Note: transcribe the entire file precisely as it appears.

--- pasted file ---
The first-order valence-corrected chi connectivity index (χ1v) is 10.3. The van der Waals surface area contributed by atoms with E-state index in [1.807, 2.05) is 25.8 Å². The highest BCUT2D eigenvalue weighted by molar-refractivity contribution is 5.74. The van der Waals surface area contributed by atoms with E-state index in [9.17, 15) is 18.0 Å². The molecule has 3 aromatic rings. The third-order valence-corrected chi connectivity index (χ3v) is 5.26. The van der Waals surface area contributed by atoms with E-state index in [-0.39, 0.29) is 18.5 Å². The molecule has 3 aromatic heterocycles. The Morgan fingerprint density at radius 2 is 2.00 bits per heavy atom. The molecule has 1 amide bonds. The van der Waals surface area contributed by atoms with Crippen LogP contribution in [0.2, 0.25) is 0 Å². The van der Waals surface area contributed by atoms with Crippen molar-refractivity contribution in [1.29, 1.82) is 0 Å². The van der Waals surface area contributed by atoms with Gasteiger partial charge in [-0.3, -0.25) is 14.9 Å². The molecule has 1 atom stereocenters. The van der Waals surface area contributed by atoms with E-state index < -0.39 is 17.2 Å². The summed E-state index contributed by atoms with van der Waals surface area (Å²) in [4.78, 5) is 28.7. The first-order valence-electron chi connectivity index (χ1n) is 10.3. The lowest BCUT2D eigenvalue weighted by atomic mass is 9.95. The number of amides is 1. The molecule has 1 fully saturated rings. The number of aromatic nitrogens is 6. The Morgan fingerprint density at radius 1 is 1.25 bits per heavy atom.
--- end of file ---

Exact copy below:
The first-order valence-corrected chi connectivity index (χ1v) is 10.3. The van der Waals surface area contributed by atoms with E-state index in [1.807, 2.05) is 25.8 Å². The highest BCUT2D eigenvalue weighted by molar-refractivity contribution is 5.74. The van der Waals surface area contributed by atoms with E-state index in [9.17, 15) is 18.0 Å². The molecule has 3 aromatic rings. The third-order valence-corrected chi connectivity index (χ3v) is 5.26. The van der Waals surface area contributed by atoms with E-state index in [-0.39, 0.29) is 18.5 Å². The molecule has 3 aromatic heterocycles. The Morgan fingerprint density at radius 2 is 2.00 bits per heavy atom. The molecule has 1 amide bonds. The van der Waals surface area contributed by atoms with Crippen LogP contribution in [0.2, 0.25) is 0 Å². The van der Waals surface area contributed by atoms with Crippen molar-refractivity contribution in [1.29, 1.82) is 0 Å². The van der Waals surface area contributed by atoms with Gasteiger partial charge in [-0.3, -0.25) is 14.9 Å². The molecule has 1 atom stereocenters. The van der Waals surface area contributed by atoms with E-state index < -0.39 is 17.2 Å². The summed E-state index contributed by atoms with van der Waals surface area (Å²) in [4.78, 5) is 28.7. The first-order valence-electron chi connectivity index (χ1n) is 10.3. The lowest BCUT2D eigenvalue weighted by atomic mass is 9.95. The number of amides is 1. The molecule has 1 fully saturated rings. The number of aromatic nitrogens is 6. The Morgan fingerprint density at radius 1 is 1.25 bits per heavy atom.